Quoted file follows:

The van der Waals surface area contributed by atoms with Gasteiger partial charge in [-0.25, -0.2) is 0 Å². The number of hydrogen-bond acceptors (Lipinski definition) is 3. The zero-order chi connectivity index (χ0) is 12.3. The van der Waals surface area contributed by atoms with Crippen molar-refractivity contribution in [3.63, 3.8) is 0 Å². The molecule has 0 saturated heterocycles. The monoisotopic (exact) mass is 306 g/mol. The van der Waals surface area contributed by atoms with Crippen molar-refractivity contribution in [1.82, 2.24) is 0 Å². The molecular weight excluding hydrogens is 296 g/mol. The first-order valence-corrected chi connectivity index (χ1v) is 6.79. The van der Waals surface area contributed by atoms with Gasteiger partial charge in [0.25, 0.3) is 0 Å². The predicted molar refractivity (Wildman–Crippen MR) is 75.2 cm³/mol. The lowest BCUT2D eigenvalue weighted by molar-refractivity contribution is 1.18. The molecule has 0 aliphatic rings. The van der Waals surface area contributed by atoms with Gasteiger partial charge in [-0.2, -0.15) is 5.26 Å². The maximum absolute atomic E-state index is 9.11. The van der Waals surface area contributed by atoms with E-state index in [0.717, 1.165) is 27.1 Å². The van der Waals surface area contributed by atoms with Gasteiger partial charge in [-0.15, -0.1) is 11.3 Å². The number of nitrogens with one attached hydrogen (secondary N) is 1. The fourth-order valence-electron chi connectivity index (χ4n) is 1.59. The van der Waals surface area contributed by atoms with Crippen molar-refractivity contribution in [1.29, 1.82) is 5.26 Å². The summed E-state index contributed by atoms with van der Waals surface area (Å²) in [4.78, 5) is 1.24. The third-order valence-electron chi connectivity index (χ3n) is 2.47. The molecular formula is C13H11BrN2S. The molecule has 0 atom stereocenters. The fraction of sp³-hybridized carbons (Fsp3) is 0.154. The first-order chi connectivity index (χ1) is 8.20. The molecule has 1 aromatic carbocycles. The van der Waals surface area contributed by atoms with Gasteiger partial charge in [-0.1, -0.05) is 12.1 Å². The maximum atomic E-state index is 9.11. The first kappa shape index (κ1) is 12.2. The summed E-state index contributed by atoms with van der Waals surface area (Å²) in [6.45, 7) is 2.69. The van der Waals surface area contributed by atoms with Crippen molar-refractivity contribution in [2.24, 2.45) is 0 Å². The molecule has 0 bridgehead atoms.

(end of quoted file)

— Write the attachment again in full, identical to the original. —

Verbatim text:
The van der Waals surface area contributed by atoms with Gasteiger partial charge in [-0.25, -0.2) is 0 Å². The number of hydrogen-bond acceptors (Lipinski definition) is 3. The zero-order chi connectivity index (χ0) is 12.3. The van der Waals surface area contributed by atoms with Crippen molar-refractivity contribution in [3.63, 3.8) is 0 Å². The molecule has 0 saturated heterocycles. The monoisotopic (exact) mass is 306 g/mol. The van der Waals surface area contributed by atoms with Crippen molar-refractivity contribution in [1.82, 2.24) is 0 Å². The molecular weight excluding hydrogens is 296 g/mol. The first-order valence-corrected chi connectivity index (χ1v) is 6.79. The van der Waals surface area contributed by atoms with Gasteiger partial charge in [0.25, 0.3) is 0 Å². The predicted molar refractivity (Wildman–Crippen MR) is 75.2 cm³/mol. The lowest BCUT2D eigenvalue weighted by molar-refractivity contribution is 1.18. The molecule has 0 aliphatic rings. The van der Waals surface area contributed by atoms with Gasteiger partial charge in [-0.2, -0.15) is 5.26 Å². The maximum absolute atomic E-state index is 9.11. The van der Waals surface area contributed by atoms with E-state index in [0.717, 1.165) is 27.1 Å². The van der Waals surface area contributed by atoms with Gasteiger partial charge in [-0.15, -0.1) is 11.3 Å². The number of nitrogens with one attached hydrogen (secondary N) is 1. The fourth-order valence-electron chi connectivity index (χ4n) is 1.59. The van der Waals surface area contributed by atoms with Crippen molar-refractivity contribution in [1.29, 1.82) is 5.26 Å². The summed E-state index contributed by atoms with van der Waals surface area (Å²) in [4.78, 5) is 1.24. The third-order valence-electron chi connectivity index (χ3n) is 2.47. The molecular formula is C13H11BrN2S. The molecule has 0 atom stereocenters. The fraction of sp³-hybridized carbons (Fsp3) is 0.154. The first-order chi connectivity index (χ1) is 8.20. The molecule has 1 aromatic carbocycles. The van der Waals surface area contributed by atoms with Gasteiger partial charge in [-0.1, -0.05) is 12.1 Å². The maximum atomic E-state index is 9.11. The first kappa shape index (κ1) is 12.2. The summed E-state index contributed by atoms with van der Waals surface area (Å²) in [6.45, 7) is 2.69. The van der Waals surface area contributed by atoms with Crippen molar-refractivity contribution in [2.24, 2.45) is 0 Å². The molecule has 0 bridgehead atoms.